Particle が (ga)


The Japanese particle が – ga

FUNCTION OF THE が – GA PARTICLE

The particle が – GA indicates  the subject of a sentence when it is new information for the listener or when subject is emphasized. The particle が GA can also be used to express a question.

HOW TO USE THE PARTICLE が – GA

[subject noun + [が/GA] + rest of the sentence

Example sentence – が / GA to introduce a new subject

Kanji 建物あります。
Furigana たてものあります。
Romaji tatemono ga arimasu.
English There is a building.

Kanji 寝ています。
Furigana ははねています。
Romaji haha ga nete imasu.
English Mother is sleeping.

Kanji 咲いています。花きれいです。
Furigana はなさいています。はなきれいです。
Romaji hana ga saite imasu. hana wa kirei desu.
English The flowers are blossoming. The flowers are beautiful.

In the first sentence the flowers are a newly introduced subject and GA is used. As the subject is not new information anymore in the second sentence WA is used.

EXAMPLE SENTENCE – が / GA TO EMPHASIZE A SUBJECT

Kanji この方先生です。
Furigana このかたせんせいです。
Romaji kono kata ga sensei desu.
English This person over there is the teacher.

Kanji 行きます。
Furigana わたしいきます。
Romaji watashi ga ikimasu.
English I am the one who goes.

EXAMPLE SENTENCE – が / GA TO EXPRESS A QUESTION

Kanji 来ましたか?
Furigana だれきましたか?
Romaji dare ga kimashita ka?
English Did anybody come?

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Comments

  1. I am still confusing on GA and WA. Is there any other examples showing the differences between GA and WA?

  2. When you use “Wa”, you want the listeners to pay attention to the part after “Wa”. But when you use “Ga”, it turns to the part before “Ga”.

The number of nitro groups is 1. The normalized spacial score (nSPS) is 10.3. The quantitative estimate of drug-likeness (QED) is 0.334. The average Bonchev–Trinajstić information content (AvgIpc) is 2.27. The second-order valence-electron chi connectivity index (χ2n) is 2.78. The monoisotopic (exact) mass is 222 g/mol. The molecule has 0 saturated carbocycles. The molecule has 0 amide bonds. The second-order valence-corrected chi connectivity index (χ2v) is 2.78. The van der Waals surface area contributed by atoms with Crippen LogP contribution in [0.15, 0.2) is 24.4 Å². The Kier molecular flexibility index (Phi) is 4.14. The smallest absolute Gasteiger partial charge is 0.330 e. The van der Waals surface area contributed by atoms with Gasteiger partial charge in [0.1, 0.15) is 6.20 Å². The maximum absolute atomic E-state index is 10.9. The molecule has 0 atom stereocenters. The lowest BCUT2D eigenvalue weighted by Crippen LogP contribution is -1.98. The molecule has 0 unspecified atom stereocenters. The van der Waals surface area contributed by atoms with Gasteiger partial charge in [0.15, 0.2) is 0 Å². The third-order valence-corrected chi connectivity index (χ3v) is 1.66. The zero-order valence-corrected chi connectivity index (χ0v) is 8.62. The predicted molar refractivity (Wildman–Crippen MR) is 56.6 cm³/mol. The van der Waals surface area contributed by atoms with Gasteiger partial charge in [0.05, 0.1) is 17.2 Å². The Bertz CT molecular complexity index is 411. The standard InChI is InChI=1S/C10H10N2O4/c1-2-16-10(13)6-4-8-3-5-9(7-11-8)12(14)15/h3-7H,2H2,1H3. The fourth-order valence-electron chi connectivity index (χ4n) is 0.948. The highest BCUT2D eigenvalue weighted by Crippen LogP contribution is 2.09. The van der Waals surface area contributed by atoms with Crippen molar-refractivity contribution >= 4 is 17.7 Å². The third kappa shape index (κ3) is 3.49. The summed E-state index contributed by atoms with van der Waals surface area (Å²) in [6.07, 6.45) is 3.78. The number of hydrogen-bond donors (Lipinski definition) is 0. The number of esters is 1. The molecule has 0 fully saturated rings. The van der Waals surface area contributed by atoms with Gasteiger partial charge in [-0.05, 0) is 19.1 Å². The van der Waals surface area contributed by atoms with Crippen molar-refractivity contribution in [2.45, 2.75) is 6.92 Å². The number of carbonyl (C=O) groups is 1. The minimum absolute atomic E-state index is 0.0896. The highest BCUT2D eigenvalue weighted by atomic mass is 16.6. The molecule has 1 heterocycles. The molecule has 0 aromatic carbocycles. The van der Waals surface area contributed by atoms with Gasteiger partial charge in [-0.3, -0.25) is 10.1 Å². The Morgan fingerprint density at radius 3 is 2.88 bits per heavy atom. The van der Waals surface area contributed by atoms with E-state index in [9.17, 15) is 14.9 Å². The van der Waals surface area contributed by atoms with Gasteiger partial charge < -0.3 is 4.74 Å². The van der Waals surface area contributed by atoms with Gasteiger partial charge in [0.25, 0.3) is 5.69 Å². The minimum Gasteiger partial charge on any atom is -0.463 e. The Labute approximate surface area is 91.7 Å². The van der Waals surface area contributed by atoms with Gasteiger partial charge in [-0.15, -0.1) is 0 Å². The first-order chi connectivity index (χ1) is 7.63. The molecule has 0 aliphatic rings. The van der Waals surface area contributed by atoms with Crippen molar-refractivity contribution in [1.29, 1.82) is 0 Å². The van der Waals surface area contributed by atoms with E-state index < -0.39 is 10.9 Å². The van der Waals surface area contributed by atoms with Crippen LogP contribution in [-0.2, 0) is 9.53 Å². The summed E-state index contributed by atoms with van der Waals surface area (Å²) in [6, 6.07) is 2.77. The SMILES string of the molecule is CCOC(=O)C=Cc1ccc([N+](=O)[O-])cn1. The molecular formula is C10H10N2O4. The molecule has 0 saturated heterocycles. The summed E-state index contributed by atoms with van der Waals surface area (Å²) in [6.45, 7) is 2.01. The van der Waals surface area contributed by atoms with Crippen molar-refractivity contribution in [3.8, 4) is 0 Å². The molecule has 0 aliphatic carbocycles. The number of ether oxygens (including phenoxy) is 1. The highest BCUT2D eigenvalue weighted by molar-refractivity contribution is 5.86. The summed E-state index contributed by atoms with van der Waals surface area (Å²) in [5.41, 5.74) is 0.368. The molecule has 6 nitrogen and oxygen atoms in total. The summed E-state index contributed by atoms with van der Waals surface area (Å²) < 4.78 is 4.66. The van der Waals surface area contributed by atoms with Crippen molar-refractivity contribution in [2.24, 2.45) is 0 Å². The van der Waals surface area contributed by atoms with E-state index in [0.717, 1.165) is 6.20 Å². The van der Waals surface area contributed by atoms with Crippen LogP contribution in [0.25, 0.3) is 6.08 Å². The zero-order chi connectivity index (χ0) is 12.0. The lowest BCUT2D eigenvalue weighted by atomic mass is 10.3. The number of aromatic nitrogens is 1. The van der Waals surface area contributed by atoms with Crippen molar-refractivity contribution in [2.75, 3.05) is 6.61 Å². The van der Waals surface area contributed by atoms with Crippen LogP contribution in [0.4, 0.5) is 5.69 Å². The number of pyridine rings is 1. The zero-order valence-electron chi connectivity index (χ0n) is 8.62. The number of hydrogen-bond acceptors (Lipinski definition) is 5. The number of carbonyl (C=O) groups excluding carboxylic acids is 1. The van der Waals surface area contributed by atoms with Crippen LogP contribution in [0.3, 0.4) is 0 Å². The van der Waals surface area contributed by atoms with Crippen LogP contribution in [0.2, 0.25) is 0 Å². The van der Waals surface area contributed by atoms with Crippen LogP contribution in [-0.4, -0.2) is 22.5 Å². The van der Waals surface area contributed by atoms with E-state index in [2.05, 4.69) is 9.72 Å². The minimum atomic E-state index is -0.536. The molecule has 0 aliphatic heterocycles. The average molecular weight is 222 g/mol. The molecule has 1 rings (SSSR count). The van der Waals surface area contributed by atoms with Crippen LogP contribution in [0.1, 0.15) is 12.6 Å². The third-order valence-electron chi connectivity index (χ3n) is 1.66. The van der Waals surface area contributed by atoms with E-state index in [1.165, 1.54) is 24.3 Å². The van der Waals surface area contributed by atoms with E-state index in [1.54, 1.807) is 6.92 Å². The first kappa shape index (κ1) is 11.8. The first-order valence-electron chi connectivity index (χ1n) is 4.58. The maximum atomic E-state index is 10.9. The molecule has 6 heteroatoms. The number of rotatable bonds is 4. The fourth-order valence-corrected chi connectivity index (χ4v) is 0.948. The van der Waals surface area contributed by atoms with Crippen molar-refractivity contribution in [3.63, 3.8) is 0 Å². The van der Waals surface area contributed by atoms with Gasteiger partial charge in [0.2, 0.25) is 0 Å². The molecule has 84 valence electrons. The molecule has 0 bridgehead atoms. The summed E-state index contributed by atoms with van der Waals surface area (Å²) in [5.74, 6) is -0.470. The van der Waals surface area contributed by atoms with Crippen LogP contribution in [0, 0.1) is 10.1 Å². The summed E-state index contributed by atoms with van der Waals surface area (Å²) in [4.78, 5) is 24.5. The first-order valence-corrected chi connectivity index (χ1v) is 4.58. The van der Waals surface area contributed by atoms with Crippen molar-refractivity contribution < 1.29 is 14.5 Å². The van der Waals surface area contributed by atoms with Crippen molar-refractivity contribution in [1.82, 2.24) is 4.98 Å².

3. Patricia Ross says:

    Thank you a very helpful exercise which has eased my confusion.

  4. The way I was kind of taught was that “wa” describes something eternal while “ga” describes something that you observe.

    魚が食べる = the fish eats (it is the fish that eats)

    母が寝ています = my mother is sleeping (it is my mother that is doing the sleeping)

    みちこがくれたペン = The pen that Michiko gave me (IT IS Michiko that did the action of giving me the pen)

    花が咲いています = it is THE flowers that are DOING the action of blooming.

    Notice the nuance of emphasis as well.

    この方が先生ですか = IS THAT person THE teacher? (This is something that is observable)

    If I say: この方は先生ですか? It sounds as if Im saying “As for that person, is he a teacher”? He may be A teacher but he is not THE teacher. Remember when I said above that は can be something eternal? Well, he is A teacher because it’s something “eternal” (the fact that he’s a teacher) but if it is が you are observing that he is THE teacher. Meaning that out of everyone in general, he is THE teacher. As for は he is a teacher but not THE teacher.

    Notice in the sentences on this website, が comes before a verb. In such case, it’s like THE fish is the one doing the action of eating. The noun is doing the action.

    Compare with 魚を食べる which sounds like SOMETHING is eating the fish. So if I said: 私は魚を食べる

    It is this (私) that does that (食べる), to this (魚) In other words, it’s the 私 that does the 食べる to the 魚

    It all depends on the context.

  5. I found a fun and useful explanation of wa and ga here:
    http://www.turningjapanese.org/2014/06/what-is-difference-between-wa-and-ga-in.html

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